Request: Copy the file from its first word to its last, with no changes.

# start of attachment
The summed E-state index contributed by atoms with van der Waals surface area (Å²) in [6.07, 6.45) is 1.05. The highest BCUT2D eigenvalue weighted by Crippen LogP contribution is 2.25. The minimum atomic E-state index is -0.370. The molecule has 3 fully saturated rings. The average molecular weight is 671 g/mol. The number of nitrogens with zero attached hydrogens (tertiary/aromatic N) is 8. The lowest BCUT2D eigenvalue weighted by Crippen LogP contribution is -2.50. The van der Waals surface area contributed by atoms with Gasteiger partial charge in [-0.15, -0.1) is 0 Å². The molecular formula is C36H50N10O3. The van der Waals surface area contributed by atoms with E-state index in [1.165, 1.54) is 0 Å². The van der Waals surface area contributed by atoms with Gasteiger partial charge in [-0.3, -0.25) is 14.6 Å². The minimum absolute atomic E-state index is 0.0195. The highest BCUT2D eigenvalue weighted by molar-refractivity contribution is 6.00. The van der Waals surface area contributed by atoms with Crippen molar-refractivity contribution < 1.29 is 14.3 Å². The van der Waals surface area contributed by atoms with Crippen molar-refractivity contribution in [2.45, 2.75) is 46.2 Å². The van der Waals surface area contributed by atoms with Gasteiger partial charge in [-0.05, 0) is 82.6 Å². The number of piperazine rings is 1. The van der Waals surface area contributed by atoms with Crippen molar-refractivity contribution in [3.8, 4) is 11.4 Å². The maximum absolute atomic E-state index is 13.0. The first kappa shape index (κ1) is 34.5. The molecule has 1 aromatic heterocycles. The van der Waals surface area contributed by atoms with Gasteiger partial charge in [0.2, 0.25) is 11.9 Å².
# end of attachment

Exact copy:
The summed E-state index contributed by atoms with van der Waals surface area (Å²) in [6.07, 6.45) is 1.05. The highest BCUT2D eigenvalue weighted by Crippen LogP contribution is 2.25. The minimum atomic E-state index is -0.370. The molecule has 3 fully saturated rings. The average molecular weight is 671 g/mol. The number of nitrogens with zero attached hydrogens (tertiary/aromatic N) is 8. The lowest BCUT2D eigenvalue weighted by Crippen LogP contribution is -2.50. The van der Waals surface area contributed by atoms with Gasteiger partial charge in [-0.15, -0.1) is 0 Å². The molecular formula is C36H50N10O3. The van der Waals surface area contributed by atoms with E-state index in [1.165, 1.54) is 0 Å². The van der Waals surface area contributed by atoms with Gasteiger partial charge in [-0.3, -0.25) is 14.6 Å². The minimum absolute atomic E-state index is 0.0195. The highest BCUT2D eigenvalue weighted by molar-refractivity contribution is 6.00. The van der Waals surface area contributed by atoms with Crippen molar-refractivity contribution < 1.29 is 14.3 Å². The van der Waals surface area contributed by atoms with Crippen molar-refractivity contribution in [2.45, 2.75) is 46.2 Å². The van der Waals surface area contributed by atoms with Gasteiger partial charge in [-0.05, 0) is 82.6 Å². The number of piperazine rings is 1. The van der Waals surface area contributed by atoms with Crippen molar-refractivity contribution in [3.8, 4) is 11.4 Å². The maximum absolute atomic E-state index is 13.0. The first kappa shape index (κ1) is 34.5. The molecule has 1 aromatic heterocycles. The van der Waals surface area contributed by atoms with Gasteiger partial charge in [0.2, 0.25) is 11.9 Å².